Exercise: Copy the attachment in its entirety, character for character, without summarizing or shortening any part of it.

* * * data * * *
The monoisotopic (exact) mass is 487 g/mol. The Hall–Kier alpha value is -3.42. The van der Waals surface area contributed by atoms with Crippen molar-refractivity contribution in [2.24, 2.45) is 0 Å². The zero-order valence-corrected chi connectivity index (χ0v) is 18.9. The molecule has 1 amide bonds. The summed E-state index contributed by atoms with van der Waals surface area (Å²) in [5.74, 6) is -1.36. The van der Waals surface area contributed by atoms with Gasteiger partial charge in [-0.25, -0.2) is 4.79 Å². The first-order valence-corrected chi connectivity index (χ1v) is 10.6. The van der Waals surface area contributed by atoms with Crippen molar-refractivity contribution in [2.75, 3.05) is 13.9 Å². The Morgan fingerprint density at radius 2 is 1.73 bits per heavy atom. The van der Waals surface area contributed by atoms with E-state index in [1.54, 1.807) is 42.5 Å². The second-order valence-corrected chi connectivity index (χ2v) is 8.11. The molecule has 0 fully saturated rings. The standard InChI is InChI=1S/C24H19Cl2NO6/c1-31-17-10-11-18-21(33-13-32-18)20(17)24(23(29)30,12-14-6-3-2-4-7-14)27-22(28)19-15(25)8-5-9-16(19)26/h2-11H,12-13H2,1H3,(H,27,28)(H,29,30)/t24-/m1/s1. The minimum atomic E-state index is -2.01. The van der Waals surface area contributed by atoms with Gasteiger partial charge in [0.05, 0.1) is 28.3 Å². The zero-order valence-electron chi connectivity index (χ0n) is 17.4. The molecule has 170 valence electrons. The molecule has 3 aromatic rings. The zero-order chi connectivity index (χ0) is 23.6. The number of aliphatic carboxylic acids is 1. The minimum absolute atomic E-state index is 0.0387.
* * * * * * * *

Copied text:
The monoisotopic (exact) mass is 487 g/mol. The Hall–Kier alpha value is -3.42. The van der Waals surface area contributed by atoms with Crippen molar-refractivity contribution in [2.24, 2.45) is 0 Å². The zero-order valence-corrected chi connectivity index (χ0v) is 18.9. The molecule has 1 amide bonds. The summed E-state index contributed by atoms with van der Waals surface area (Å²) in [5.74, 6) is -1.36. The van der Waals surface area contributed by atoms with Gasteiger partial charge in [-0.25, -0.2) is 4.79 Å². The first-order valence-corrected chi connectivity index (χ1v) is 10.6. The van der Waals surface area contributed by atoms with Crippen molar-refractivity contribution in [2.75, 3.05) is 13.9 Å². The Morgan fingerprint density at radius 2 is 1.73 bits per heavy atom. The van der Waals surface area contributed by atoms with E-state index in [1.54, 1.807) is 42.5 Å². The second-order valence-corrected chi connectivity index (χ2v) is 8.11. The molecule has 0 fully saturated rings. The standard InChI is InChI=1S/C24H19Cl2NO6/c1-31-17-10-11-18-21(33-13-32-18)20(17)24(23(29)30,12-14-6-3-2-4-7-14)27-22(28)19-15(25)8-5-9-16(19)26/h2-11H,12-13H2,1H3,(H,27,28)(H,29,30)/t24-/m1/s1. The minimum atomic E-state index is -2.01. The van der Waals surface area contributed by atoms with Gasteiger partial charge in [0.05, 0.1) is 28.3 Å². The zero-order valence-electron chi connectivity index (χ0n) is 17.4. The molecule has 170 valence electrons. The molecule has 3 aromatic rings. The zero-order chi connectivity index (χ0) is 23.6. The number of aliphatic carboxylic acids is 1. The minimum absolute atomic E-state index is 0.0387.